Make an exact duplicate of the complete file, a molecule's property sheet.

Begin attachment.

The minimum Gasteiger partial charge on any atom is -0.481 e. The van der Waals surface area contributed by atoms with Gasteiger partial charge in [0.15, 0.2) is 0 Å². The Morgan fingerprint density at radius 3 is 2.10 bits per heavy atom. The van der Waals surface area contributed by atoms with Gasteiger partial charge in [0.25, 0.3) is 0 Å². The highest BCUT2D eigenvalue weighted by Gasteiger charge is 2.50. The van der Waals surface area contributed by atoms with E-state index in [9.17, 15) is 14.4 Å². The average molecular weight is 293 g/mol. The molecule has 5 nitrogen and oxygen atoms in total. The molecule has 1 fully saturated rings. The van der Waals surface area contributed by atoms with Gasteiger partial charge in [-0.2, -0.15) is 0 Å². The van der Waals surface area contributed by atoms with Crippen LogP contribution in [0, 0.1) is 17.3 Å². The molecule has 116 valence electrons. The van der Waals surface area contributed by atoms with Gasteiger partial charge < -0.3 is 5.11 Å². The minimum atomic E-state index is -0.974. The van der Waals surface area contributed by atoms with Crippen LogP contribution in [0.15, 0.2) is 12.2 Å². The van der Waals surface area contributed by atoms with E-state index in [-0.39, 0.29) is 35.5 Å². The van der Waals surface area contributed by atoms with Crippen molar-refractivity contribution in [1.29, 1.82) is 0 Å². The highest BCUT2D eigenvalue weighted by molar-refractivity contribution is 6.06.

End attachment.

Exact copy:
The minimum Gasteiger partial charge on any atom is -0.481 e. The van der Waals surface area contributed by atoms with Gasteiger partial charge in [0.15, 0.2) is 0 Å². The Morgan fingerprint density at radius 3 is 2.10 bits per heavy atom. The van der Waals surface area contributed by atoms with Gasteiger partial charge in [0.25, 0.3) is 0 Å². The highest BCUT2D eigenvalue weighted by Gasteiger charge is 2.50. The van der Waals surface area contributed by atoms with E-state index in [9.17, 15) is 14.4 Å². The average molecular weight is 293 g/mol. The molecule has 5 nitrogen and oxygen atoms in total. The molecule has 1 fully saturated rings. The van der Waals surface area contributed by atoms with Gasteiger partial charge in [-0.2, -0.15) is 0 Å². The van der Waals surface area contributed by atoms with Crippen LogP contribution in [0, 0.1) is 17.3 Å². The molecule has 116 valence electrons. The van der Waals surface area contributed by atoms with Gasteiger partial charge < -0.3 is 5.11 Å². The minimum atomic E-state index is -0.974. The van der Waals surface area contributed by atoms with Crippen LogP contribution in [0.15, 0.2) is 12.2 Å². The van der Waals surface area contributed by atoms with E-state index in [-0.39, 0.29) is 35.5 Å². The van der Waals surface area contributed by atoms with Crippen molar-refractivity contribution in [1.29, 1.82) is 0 Å². The highest BCUT2D eigenvalue weighted by molar-refractivity contribution is 6.06.